A new bill1 introduced in New Jersey’s state Assembly is hoping to attract consumers to small businesses located in the state by cutting in half the New Jersey sales tax rate they would have to charge on their retail sales of tangible personal property.
Ordinarily, we would not write an article on proposals because obviously they might not pass. That is exactly what I hope happens to this bill. As I read the language of the bill, I cannot help but think of the additional complexity that would be added to an already complicated area.
Current Sales Tax Framework
Currently, New Jersey imposes a 6.625% sales tax rate on retail sales of tangible personal property and certain enumerated services. There aren’t any local sales taxes in New Jersey, so that rate applies across all jurisdictions in the state. If enacted, this bill would allow qualified small businesses to only charge a sales tax rate of 3.3% on its retail sales of tangible personal property excluding certain items such as motor vehicles, among other things.
Qualification Criteria for Small Businesses
To be a qualified small business enterprise per this bill, the retailer must meet these criteria:
- The business must have its principal place of business in New Jersey;
- The business must be independently owned and operated; and
- The business must employ the equivalent of fewer than 50 full-time employees
Salem County Precedent
I was surprised to learn that New Jersey has a similar scenario playing out in the state already. Apparently, Salem County-located businesses are already allowed to charge half of the general New Jersey sales tax rate on their retail sales of tangible personal property.2 No services are allowed for the reduced rate, as well as various other types of property (e.g., motor vehicles, cigarettes, etc.). The difference between Salem County and this proposal is that all businesses qualify for the Salem County reduced rate, regardless of employment size.
The Salem County provisions highlight one of the problems I see with this proposed bill. The proposed changes would apply to qualifying small businesses only, which means that the exact same good sold by a business with 51 employees will have to charge the full 6.625% New Jersey sales tax rate compared to the qualifying small business enterprise only having to charge 3.3%. It would seem to me that the state should be careful of picking on one segment of their tax base in favor of another. Anyone care to guess how long its going to take for the larger retailers in the state to lobby the legislature to shut this bill down? Not feeling the love from their own state, what if a “large” business decided to simply pick up and move their principal place of business from southwest New Jersey over into Delaware, a state that has no sales tax? All other things being equal – especially the cost of the item – If it only adds a few minutes to my drive, I’ll make that trip 10 out of 10 times.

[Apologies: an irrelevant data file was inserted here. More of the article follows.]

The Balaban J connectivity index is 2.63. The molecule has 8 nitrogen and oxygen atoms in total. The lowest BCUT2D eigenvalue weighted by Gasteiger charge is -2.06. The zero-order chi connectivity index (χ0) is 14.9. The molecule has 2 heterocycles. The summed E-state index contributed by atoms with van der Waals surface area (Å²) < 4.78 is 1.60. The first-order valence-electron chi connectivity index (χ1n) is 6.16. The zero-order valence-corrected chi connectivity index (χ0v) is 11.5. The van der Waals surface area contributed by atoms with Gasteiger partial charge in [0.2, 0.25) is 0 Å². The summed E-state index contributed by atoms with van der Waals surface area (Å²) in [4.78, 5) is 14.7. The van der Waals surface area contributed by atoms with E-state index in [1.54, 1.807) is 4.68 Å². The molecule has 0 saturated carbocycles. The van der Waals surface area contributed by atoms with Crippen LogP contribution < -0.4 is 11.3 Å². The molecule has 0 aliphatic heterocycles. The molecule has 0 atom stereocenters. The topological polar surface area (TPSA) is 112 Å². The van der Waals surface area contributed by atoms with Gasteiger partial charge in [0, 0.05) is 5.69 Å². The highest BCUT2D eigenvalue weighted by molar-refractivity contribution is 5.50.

Implications for Mail-Order and Internet Sales
Will this proposed law include mail-order or internet sales of otherwise qualifying tangible personal property? The Salem County provisions specifically exclude mail order or internet sales from being afforded the reduced rate. The way this bill reads, it says that the place of business of the small business enterprise must not be primarily engaged in making catalogue or mail order / internet sales. What does that mean? Does it mean that at least 51% of its sales need to be made and fulfilled with in-stock inventory? Or will it ultimately follow the Salem County guidance?
Employee Residency and Remote Work
Additionally, this bill doesn’t specify where the employees have to reside. In today’s environment, remote workers are abundant in all sizes and types of businesses. Technological advancements make it so much easier to work from home in Idaho for your home office in Ohio. Admittedly, if this bill were to continue forward, there are a lot of details that must be determined, and this is clearly one of them. But what if the Division of Taxation and/or the legislature did require that the employees reside in New Jersey? These businesses would potentially want to pass on REALLY GOOD out-of-state candidates so that they can continue to only charge the reduced sales tax rate, only to have those same candidates get hired by the “large” business enterprise in New Jersey.
Challenges in Tax Calculation Setup
How would these retailers manage their tax calculation engine setup? More often than not, the HR side of the business is not communicating its hiring (and firing) changes to the side of the business that handles the sales taxes. So a qualifying small business enterprise might be correctly charging the reduced 3.3% rate of tax, only to find out several months later that they hired some folks that put them over the 50 FTE threshold and thus not eligible for the reduced rate. What then? Are they liable for the unbilled sales tax during that period? Is there a grace period to correct the system, in either direction?
The old saying “the devil’s in the details” is no truer than with this proposed bill. I suspect it won’t go far, but stranger things have happened. New Jersey already offers a reduced sales tax rate to businesses in Salem County, but this proposal brings far more challenges to overcome.